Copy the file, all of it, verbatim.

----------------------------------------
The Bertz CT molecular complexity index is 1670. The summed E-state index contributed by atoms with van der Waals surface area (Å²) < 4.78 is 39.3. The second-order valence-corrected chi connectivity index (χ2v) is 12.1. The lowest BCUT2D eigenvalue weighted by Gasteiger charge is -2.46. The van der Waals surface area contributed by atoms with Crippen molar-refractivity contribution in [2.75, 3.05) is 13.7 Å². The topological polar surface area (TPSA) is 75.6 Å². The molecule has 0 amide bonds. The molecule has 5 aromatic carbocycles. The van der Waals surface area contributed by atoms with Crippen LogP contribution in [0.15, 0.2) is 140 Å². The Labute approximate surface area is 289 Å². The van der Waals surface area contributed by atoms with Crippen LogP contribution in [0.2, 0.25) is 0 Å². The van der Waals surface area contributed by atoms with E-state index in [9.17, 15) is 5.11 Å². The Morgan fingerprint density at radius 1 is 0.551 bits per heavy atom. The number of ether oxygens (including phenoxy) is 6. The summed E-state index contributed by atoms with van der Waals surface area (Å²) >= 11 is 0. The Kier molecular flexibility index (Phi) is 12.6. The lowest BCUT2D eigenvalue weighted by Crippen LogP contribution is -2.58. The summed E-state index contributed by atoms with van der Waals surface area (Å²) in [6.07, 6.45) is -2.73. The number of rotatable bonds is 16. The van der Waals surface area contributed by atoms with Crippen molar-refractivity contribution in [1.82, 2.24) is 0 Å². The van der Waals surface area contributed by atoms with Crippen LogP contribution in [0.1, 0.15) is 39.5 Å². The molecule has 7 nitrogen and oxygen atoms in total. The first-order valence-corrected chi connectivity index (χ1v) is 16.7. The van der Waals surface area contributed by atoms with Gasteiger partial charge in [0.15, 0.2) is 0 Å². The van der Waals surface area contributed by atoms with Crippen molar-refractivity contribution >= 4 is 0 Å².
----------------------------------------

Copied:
The Bertz CT molecular complexity index is 1670. The summed E-state index contributed by atoms with van der Waals surface area (Å²) < 4.78 is 39.3. The second-order valence-corrected chi connectivity index (χ2v) is 12.1. The lowest BCUT2D eigenvalue weighted by Gasteiger charge is -2.46. The van der Waals surface area contributed by atoms with Crippen molar-refractivity contribution in [2.75, 3.05) is 13.7 Å². The topological polar surface area (TPSA) is 75.6 Å². The molecule has 0 amide bonds. The molecule has 5 aromatic carbocycles. The van der Waals surface area contributed by atoms with Crippen LogP contribution in [0.15, 0.2) is 140 Å². The Labute approximate surface area is 289 Å². The van der Waals surface area contributed by atoms with Crippen LogP contribution in [0.2, 0.25) is 0 Å². The van der Waals surface area contributed by atoms with E-state index in [9.17, 15) is 5.11 Å². The Morgan fingerprint density at radius 1 is 0.551 bits per heavy atom. The number of ether oxygens (including phenoxy) is 6. The summed E-state index contributed by atoms with van der Waals surface area (Å²) >= 11 is 0. The Kier molecular flexibility index (Phi) is 12.6. The lowest BCUT2D eigenvalue weighted by Crippen LogP contribution is -2.58. The summed E-state index contributed by atoms with van der Waals surface area (Å²) in [6.07, 6.45) is -2.73. The number of rotatable bonds is 16. The van der Waals surface area contributed by atoms with Crippen molar-refractivity contribution in [1.82, 2.24) is 0 Å². The van der Waals surface area contributed by atoms with Crippen LogP contribution in [0.1, 0.15) is 39.5 Å². The molecule has 7 nitrogen and oxygen atoms in total. The first-order valence-corrected chi connectivity index (χ1v) is 16.7. The van der Waals surface area contributed by atoms with Gasteiger partial charge in [0.15, 0.2) is 0 Å². The van der Waals surface area contributed by atoms with Crippen molar-refractivity contribution >= 4 is 0 Å².